I have read on a number of blogs that the seams that you see in Illustrator from applying a pattern to an object is due to anti-aliasing and that if you print from Illustrator that it will print fine.

My concern is that when I save my work to PDF the seam shows up there as well. I don't want a client to see the seam and think there is something wrong. I also don't want to tell them not to worry about it. I want it to look correct from the get go.

I am creating invitations for weddings and just started using the pattern tool/feature of Illustrator.

Any ideas or process I should follow?


I am building a simple pattern diagonal line pattern like the one in this tutorial, http://www.bittbox.com/illustrator/how-to-create-a-seamless-diagonal-pattern-in-illustrator

1 Answer 1


There are a couple possible workarounds.

  • Construct patterns so the stitching is in non-critcal locations if possible.
  • Apply a new fill behind the pattern fill which is the primary color of the pattern.
  • Expand pattern fills in order to eliminate the stitching.
  • Turn off "Enhance thin lines" in the Acrobat Page Display Preferences. (Obviously this item can be as problematic since it still requires you to address the issue on the client's system, not yours.)
  • if saving for web/scren, be certain to use the Art Optimized Anti-Alias setting.
  • For print design, these hairlines customarily do not show up and are generally nothing to worry about. They are due to on-screen anti-aliasing.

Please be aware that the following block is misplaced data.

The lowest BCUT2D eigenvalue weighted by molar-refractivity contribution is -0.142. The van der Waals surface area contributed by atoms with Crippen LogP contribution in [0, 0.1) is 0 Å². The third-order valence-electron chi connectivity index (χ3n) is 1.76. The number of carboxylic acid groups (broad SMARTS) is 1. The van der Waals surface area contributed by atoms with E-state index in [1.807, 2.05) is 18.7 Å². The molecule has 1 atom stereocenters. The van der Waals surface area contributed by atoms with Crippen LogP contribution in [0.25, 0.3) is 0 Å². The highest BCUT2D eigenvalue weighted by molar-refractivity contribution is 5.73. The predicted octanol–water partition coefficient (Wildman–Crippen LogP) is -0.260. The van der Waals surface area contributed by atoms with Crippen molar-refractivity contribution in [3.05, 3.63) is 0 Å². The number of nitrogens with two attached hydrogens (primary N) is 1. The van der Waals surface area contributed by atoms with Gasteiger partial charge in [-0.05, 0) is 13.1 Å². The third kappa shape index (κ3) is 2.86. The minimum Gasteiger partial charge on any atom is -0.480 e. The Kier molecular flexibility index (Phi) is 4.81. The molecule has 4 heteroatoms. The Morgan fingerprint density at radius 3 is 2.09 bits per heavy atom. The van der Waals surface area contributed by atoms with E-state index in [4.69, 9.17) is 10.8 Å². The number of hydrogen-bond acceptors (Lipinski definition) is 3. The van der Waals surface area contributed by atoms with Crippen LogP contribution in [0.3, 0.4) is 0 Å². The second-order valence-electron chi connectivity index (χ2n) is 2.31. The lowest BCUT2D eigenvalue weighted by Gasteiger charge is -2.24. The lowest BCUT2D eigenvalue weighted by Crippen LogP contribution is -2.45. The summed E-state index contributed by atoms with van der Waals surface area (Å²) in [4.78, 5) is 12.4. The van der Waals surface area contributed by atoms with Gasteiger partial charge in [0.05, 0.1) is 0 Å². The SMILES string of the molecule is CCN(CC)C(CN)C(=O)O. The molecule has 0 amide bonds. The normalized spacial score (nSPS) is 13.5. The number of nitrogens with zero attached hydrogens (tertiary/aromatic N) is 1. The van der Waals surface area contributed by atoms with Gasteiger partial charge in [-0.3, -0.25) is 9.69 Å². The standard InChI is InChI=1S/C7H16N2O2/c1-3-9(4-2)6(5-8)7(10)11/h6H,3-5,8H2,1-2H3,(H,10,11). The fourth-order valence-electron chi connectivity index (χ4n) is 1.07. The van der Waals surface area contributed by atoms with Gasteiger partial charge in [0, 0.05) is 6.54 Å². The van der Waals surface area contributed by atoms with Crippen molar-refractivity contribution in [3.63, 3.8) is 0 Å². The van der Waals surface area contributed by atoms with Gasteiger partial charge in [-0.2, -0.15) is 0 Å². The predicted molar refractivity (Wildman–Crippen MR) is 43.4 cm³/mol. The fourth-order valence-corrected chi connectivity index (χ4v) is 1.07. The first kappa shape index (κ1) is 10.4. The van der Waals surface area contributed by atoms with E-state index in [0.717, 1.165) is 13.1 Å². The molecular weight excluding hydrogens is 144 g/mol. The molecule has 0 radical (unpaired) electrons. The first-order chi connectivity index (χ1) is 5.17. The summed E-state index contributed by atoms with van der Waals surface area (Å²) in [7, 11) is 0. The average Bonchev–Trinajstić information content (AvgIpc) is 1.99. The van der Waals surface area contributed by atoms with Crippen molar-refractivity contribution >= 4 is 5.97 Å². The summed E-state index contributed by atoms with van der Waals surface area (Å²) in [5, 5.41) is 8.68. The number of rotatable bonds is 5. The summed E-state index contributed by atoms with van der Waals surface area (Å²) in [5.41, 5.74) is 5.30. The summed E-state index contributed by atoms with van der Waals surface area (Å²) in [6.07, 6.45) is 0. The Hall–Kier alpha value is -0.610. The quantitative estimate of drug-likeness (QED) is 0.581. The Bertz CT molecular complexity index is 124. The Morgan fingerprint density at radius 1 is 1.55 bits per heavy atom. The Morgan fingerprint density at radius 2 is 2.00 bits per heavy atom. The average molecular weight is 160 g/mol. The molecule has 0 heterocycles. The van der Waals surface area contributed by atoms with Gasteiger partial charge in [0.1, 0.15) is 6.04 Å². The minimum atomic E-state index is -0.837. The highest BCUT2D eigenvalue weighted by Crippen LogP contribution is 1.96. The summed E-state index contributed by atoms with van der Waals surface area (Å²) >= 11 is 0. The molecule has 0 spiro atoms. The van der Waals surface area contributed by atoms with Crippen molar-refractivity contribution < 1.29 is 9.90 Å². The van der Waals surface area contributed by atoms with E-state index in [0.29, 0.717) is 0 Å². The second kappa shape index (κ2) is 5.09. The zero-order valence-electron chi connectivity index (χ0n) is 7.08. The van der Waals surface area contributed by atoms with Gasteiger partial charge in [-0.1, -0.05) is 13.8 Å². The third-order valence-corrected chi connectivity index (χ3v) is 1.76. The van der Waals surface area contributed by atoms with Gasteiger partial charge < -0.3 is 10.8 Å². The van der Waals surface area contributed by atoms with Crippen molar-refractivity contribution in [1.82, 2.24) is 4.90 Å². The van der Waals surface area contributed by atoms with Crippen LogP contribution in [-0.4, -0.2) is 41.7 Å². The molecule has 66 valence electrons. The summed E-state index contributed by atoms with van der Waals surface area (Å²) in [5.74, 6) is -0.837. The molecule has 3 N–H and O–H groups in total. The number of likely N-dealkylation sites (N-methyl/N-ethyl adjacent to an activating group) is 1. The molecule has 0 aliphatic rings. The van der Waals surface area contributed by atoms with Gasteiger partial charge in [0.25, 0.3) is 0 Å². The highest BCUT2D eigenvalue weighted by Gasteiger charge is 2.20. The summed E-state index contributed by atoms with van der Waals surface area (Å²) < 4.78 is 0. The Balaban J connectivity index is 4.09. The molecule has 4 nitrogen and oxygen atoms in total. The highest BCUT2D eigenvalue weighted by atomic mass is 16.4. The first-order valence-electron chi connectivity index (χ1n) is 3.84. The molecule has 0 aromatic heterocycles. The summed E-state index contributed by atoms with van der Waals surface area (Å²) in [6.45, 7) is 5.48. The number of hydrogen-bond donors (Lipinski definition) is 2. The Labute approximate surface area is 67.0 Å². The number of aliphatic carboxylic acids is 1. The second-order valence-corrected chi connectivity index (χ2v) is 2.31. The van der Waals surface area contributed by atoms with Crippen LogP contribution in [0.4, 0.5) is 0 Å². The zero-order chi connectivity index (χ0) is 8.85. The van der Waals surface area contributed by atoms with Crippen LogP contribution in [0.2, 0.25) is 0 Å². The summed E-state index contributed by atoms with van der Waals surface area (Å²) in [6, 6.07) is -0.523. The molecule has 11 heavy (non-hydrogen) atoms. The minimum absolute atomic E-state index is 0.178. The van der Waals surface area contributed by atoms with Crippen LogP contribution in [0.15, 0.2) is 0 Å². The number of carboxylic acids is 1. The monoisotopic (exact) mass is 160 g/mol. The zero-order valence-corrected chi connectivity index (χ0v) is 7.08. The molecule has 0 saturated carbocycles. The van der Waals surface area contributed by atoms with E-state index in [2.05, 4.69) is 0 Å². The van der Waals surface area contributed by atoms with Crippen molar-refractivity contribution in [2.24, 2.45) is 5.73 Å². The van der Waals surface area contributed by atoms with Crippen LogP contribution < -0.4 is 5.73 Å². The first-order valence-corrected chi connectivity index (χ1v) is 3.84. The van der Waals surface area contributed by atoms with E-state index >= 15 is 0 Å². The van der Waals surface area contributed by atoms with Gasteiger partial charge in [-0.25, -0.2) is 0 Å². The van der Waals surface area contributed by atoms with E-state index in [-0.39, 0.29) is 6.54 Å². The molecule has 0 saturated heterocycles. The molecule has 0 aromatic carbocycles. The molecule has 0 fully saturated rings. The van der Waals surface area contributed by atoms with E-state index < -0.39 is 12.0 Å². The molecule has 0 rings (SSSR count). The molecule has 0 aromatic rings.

I find the second item works most of the time provided the pattern isn't a transparent pattern over other elements.

Related: Why does Illustrator add white lines to my pattern when exporting?

Update after question edit:

The tutorial you linked to is rather misleading and, well, less than efficient. There is never, ever a reason to create a diagonal line pattern in Illustrator. Create a vertical or horizontal line pattern, then simply rotate the pattern. You don't need to draw diagonals and line them up.

In any event, if you select the pattern fill and choose Object > Expand you are left with actual objects inside a clipping mask. You can then click the Crop button on the Pathfinder Panel to eliminate the clipping mask. At that point you can select individual objects in the pattern and use the Unite button on the Pathfinder Panel to combine the basic shapes.

  • Could you explain a good way of going about expanding the pattern fill. I tried #3 previously and while do-able, it created so may sub groups and extras that it would take awhile to some effort to wade through everything it generated. Is there a quick way of doing this?
    – hungerstar
    Commented Jul 18, 2013 at 20:29
  • The issue seems to be a transparent rectangular shape (same size as pattern) in the pattern.
    – hungerstar
    Commented Jul 18, 2013 at 20:47
  • All patterns have a no fill no stroke bounding box.
    – Scott
    Commented Jul 18, 2013 at 20:59
  • 2
    Your Expand > Crop > Unite method worked perfect! Nice and quick too! Thanks. You're right that a diagonal pattern might not be a good choice for a pattern and I could just blend and rotate instead of what I did. I figured the seam issue might crop up in the future and would still be relevant.
    – hungerstar
    Commented Jul 18, 2013 at 22:14
  • In terms of the pattern.. if you were to create a vertical stripe pattern, you can apply it and then use Object > Transform > Rotate uncheck Transform Objects, and then rotate the vertical stripes to any degree you want. That's what I meant as being inefficient.
    – Scott
    Commented Jul 19, 2013 at 9:30

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